The safest and most effective way of dealing with candidiasis is by restoring the natural acidic pH by rebuilding the flora so they once again become the predominant microbes. 

Both probiotics and prebiotics can be used to restore the flora.

Probiotics are actual sources of the beneficial bacteria such as capsuled bacteria, liquid Acidophilus,  live culture yogurts, fermented vegetables,  miso, tempeh, kefirs, etc.  These are best for the short term to jump start the growth of the flora.

For long term boosting the growth of the flora though I prefer prebiotics.  Prebiotics are fibers used by the flora as food sources and to generate the beneficial acids that keep the Candida under control.   Examples include brans, fructooligosaccharides (FOS), inulin, vegetable gums, etc.

The reason I prefer prebiotics  over probiotics for the long run is that there are literally thousands of different beneficial strains of flora in the human body.  Probiotic sources generally only contain between one to twenty different strains of beneficial bacteria.  This leaves several thousand strains of beneficial bacteria not being replenished when candidiasis is present.  Antibiotics and other flora destroyers never kill off all the flora though.  There are always survivors from different strains that can be built back up if properly fed.  Therefore,  prebiotics have the advantage over probiotics in the fact that prebiotics can restore the growth of all the flora rather than just replacing a limited number of strains.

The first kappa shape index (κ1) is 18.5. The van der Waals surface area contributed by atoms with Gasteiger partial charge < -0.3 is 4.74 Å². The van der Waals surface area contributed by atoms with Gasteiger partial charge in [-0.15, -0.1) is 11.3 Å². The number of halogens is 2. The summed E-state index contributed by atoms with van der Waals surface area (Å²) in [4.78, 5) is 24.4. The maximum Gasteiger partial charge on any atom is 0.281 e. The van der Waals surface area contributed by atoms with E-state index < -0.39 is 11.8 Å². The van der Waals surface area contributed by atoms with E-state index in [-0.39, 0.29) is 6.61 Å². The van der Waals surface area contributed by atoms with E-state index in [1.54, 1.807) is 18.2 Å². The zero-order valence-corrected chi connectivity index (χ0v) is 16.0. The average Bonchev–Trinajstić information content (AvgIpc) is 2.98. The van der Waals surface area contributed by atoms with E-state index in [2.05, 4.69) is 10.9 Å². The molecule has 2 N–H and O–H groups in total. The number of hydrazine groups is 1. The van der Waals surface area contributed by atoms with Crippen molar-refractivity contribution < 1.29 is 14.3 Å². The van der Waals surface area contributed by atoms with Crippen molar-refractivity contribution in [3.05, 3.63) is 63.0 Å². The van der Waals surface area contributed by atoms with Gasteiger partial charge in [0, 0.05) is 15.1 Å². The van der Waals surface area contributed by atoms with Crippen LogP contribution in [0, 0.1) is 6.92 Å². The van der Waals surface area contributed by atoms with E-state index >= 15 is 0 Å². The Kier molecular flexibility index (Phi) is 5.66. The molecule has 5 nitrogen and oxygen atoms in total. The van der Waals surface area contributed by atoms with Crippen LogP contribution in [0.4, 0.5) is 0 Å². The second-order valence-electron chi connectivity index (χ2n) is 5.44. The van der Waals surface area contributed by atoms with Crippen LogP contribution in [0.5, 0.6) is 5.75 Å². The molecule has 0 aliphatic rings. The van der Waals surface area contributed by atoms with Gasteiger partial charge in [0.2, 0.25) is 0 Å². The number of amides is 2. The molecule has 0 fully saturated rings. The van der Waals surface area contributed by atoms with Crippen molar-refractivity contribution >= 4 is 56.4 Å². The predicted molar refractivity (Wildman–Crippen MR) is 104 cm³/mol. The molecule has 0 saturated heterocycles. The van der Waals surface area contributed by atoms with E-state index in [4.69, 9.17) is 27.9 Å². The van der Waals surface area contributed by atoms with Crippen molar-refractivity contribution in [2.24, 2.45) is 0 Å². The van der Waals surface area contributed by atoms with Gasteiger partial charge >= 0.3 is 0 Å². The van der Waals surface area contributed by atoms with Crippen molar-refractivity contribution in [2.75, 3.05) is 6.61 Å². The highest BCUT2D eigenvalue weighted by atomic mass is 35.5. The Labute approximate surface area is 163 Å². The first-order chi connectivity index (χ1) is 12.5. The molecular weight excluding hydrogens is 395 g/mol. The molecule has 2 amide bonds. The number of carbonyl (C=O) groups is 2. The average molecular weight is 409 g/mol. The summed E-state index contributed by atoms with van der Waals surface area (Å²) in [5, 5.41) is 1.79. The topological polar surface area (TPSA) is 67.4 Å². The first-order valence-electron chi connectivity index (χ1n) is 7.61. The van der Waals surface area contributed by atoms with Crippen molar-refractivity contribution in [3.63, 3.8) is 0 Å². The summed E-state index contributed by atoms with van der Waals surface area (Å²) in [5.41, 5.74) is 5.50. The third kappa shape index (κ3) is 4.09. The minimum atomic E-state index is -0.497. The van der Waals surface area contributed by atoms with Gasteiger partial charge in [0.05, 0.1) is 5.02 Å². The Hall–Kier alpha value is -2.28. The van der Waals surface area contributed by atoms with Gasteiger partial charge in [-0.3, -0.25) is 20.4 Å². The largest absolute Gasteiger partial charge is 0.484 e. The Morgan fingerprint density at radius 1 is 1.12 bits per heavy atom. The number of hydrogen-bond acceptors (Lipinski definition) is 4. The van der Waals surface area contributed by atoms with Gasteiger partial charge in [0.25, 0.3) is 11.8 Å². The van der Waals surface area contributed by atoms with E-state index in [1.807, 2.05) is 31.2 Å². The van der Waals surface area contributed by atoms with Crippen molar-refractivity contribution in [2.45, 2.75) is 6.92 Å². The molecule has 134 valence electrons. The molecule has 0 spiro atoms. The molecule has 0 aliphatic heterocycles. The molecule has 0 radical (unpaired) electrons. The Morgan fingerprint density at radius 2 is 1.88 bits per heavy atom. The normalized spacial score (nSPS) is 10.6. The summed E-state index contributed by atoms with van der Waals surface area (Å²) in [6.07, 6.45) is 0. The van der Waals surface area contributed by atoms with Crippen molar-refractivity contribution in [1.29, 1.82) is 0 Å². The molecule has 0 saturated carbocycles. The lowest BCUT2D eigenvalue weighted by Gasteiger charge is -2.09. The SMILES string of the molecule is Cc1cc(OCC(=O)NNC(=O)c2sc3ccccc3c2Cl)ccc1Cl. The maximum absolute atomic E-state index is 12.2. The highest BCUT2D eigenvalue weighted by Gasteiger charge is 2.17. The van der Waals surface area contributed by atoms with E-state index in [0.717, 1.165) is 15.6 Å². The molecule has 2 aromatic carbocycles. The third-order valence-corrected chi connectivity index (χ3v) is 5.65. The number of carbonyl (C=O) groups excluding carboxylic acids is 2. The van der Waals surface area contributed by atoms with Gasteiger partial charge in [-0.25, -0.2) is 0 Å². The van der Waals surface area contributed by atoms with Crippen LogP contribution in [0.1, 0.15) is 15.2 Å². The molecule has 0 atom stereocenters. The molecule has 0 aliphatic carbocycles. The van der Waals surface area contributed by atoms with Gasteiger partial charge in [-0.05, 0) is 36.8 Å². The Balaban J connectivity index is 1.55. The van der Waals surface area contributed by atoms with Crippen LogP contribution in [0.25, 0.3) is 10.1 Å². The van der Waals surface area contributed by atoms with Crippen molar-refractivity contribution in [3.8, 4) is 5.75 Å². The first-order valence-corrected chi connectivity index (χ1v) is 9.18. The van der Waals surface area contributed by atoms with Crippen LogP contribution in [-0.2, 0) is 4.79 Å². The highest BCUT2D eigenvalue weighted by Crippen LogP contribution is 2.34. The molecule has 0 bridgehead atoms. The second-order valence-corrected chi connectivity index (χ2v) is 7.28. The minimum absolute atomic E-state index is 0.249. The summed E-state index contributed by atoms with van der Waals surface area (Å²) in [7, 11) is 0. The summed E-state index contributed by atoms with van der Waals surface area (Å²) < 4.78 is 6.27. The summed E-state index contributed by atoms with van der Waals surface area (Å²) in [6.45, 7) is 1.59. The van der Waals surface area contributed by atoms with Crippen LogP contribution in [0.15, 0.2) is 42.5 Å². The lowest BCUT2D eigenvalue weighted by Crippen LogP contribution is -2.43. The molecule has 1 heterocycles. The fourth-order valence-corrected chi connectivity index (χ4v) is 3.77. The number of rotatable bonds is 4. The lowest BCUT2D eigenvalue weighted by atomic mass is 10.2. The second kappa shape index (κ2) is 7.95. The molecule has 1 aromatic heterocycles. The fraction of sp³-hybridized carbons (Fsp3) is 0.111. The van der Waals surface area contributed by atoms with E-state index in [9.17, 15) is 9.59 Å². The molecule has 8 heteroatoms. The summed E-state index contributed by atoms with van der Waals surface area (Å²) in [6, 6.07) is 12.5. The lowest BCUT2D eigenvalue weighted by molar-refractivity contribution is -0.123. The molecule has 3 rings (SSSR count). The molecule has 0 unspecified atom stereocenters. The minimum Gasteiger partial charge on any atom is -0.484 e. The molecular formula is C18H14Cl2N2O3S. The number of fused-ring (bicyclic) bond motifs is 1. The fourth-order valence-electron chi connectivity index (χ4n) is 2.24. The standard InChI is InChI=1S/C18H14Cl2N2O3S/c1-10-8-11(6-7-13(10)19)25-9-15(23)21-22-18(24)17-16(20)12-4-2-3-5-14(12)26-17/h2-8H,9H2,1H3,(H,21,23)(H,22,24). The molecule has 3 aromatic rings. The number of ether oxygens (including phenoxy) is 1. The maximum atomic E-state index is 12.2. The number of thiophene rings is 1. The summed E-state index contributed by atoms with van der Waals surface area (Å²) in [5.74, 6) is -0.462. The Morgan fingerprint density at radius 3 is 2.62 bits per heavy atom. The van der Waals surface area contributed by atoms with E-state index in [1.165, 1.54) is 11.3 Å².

The best probiotic source in my opinion are kefirs, which contain a much broader range of probiotic bacteria than supplements or yogurts.  And they are liver, active cultures.  Many people do not realize that most commercial yogurts do not have liver cultures despite having that claim on the label.  The cultures are killed prior to sealing the containers to prevent further fermentation of the sugars that would make the product less sweet and more acidic and would pop the tops off the containers from the carbon dioxide gas.

Drinking large amounts of kefir helps ensure sufficient bacteria will survive passage through the stomach to reach the safety of the intestines.  

Oral probiotics can also help with vaginal candidiasis.  There is no direct route from the intestines to the vaginal cavity though.  Vaginal flora actually come from the bacteria excreted during defecation and that remain on the perianal skin.  From there these beneficial bacteria migrate in to the vaginal cavity.  

Because of this it can be difficult to get enough of the bacteria to migrate to the vaginal cavity for quick relief from vaginal candidiasis.  Therefore, some women will insert kefir or other probiotic sources directly in to the vaginal cavity, which speeds up the process considerably.

A small amount of water kefir or coconut kefir is best for this purpose.  If these are not available then another option is to put some probiotic powder or open a probiotic capsule in to a small container.  Add just enough water to make a thick solution.  Then an eyedropper is used to suck up some of the solution, the woman lays on her back and squirts the liquid in to the vaginal cavity.  A small amount of the liquid is used so that it does not run out and the bacteria remain to re-colonize the tissues.  This is repeated several times a day.  This will normally clear up vaginal candidiasis within a few days.